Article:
“We don’t need Pete Roe!” The chorus rises from his three band mates, all of whom had just downed a pre-interview shot of Jameson. It’s not that they don’t need him, per se, but frontman Kamil Krulis, bassist Chris Faulkner and drummer Mike “The Nuder” Bressanutti are eager to take a trip down memory lane. You see, even though their guitarist is tied up practicing with his latest band, Ices, the four have once again decided to come together as El Caminos, Calgary’s answer to the Dwarves (when the Dwarves were good, Krulis reminds me, dead serious).
It’s a beautiful fall evening on the patio at 510 and other people’s conversations collide all around our small table, hidden underneath so many pints. Even within the chaos of the bar’s din, the three present El Caminos manage to create a vortex all on their own as they cut into each other’s stories, finishing sentences only to careen in a wildly different direction — an anecdote here, an inside joke there, a remembered moment that tied into something he said ten minutes ago a moment later.
“I thought we weren’t going to talk about this in a time context. It’s a lost episode.” Krulis cuts my question short as I try to piece together the self-styled seminal punk band’s history. They may have started in 1987. Maybe it was 1988. Bressanutti is trying to figure out how old I was when they first came together.
“We started in ’87, without Kamil,” he says, a goading grin on his face as he looks over to his blonde-haired frontman.
“That’s not really important. Do we really want to go that far back?” responds Krulis with disdain. “It was the early ’90s. We were very much anti-grunge with the scene going on.”
Regardless of when the band initially formed — or, even, when they played their last show (or even where they played it, or even who was in the band at the time. There’s confusion on both these points) — El Caminos are back and, despite their best efforts, terribly excited to share a stage once again.
The idea was first planted when Faulkner returned to Calgary at the beginning of summer. Roe and Bressanutti were initially hesitant and stalled for time. As their reunion show — sorry, this is not a reunion, as I’m reminded, it’s just a lost episode — nears, they’ve jammed twice by the time we drain another round of pints.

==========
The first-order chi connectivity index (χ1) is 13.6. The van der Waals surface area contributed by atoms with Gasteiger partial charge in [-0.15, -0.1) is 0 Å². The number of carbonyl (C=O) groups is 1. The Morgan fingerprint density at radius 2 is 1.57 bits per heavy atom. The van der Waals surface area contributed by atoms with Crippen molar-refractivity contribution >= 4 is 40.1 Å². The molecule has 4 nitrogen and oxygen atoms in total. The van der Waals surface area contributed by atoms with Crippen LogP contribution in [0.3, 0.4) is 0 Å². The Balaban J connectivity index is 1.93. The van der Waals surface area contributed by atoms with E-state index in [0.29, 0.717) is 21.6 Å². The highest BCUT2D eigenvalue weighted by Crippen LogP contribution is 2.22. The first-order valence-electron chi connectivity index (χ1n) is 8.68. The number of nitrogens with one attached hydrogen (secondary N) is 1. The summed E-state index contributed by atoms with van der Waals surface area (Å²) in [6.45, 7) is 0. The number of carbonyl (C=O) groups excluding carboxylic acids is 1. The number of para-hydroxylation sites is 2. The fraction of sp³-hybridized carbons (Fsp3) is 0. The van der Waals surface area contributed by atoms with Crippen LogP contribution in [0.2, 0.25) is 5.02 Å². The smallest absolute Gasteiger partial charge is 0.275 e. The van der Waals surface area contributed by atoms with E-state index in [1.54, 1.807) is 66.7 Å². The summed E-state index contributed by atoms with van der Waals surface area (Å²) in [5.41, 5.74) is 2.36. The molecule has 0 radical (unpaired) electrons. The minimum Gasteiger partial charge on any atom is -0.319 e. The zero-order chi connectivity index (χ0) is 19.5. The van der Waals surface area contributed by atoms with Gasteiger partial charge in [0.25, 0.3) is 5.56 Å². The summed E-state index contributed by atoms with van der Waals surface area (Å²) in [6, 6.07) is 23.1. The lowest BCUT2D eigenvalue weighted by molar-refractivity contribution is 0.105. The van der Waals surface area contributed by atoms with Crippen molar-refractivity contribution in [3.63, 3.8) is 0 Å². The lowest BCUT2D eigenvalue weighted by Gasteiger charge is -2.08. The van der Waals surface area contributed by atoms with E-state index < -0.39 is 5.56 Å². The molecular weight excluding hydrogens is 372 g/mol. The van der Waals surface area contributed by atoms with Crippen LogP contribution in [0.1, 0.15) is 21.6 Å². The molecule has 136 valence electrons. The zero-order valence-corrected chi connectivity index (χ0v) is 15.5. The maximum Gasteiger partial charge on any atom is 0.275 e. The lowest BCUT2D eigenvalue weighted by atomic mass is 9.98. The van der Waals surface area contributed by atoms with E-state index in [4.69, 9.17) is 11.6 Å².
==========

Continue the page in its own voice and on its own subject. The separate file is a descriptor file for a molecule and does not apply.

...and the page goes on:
“I didn’t think it was going to work,” Bressanutti later confesses, “but it was really a lot of fun. It was a lot of fun. All the songs sounded amazing, we remembered them. And we even wrote a new one!”
During El Caminos’ lost episode, all the members went on to form a wide range of bands, many of which have left an indelible mark on the Calgary scene, including the Ostrich, the Sublinguals, the Sharp Ends —
“Oh, wow, now we’re just brushing each other’s egos,” says Bressanutti.
“Just, people tell me all the time, ‘Man, the El Caminos should play.’ Someone told me they were good, so I pretend I know who they are. The timing was right,” jokes Krulis.
“We got back in that cycle: we get in a kerfuffle, we stop playing, a year passes and we forget what that was, we get back together, have six months of honeymoon bliss and fight again,” furthers Faulkner.
“I can’t see that happening,” interjects Krulis.
Bressanutti adds in his two cents. “We’re much more mature now.”
“And I’ve been to a lot of therapy. I know now how not to yell the wrong thing to the wrong girl at the wrong time.”
Clearly, they’ve learned some lessons in their time apart. But why reunite? Why go to that effort for a band that vehemently denies having any sort of master plan, or even direction?
“There is an underlying reason, also, and that is because there are a lot of pussy-ass bands that don’t know anything in Calgary and we are going to school them to no end!” exclaims Krulis. “I like to see music that is not post-indie, or trying to figure out why we were indie, or whatever. Indie doesn’t exist, except for the girls.”
Catch El Caminos’ abrasive return to grace at the Bamboo Lounge on October 15.
Word and photo by Sebastian Buzzalino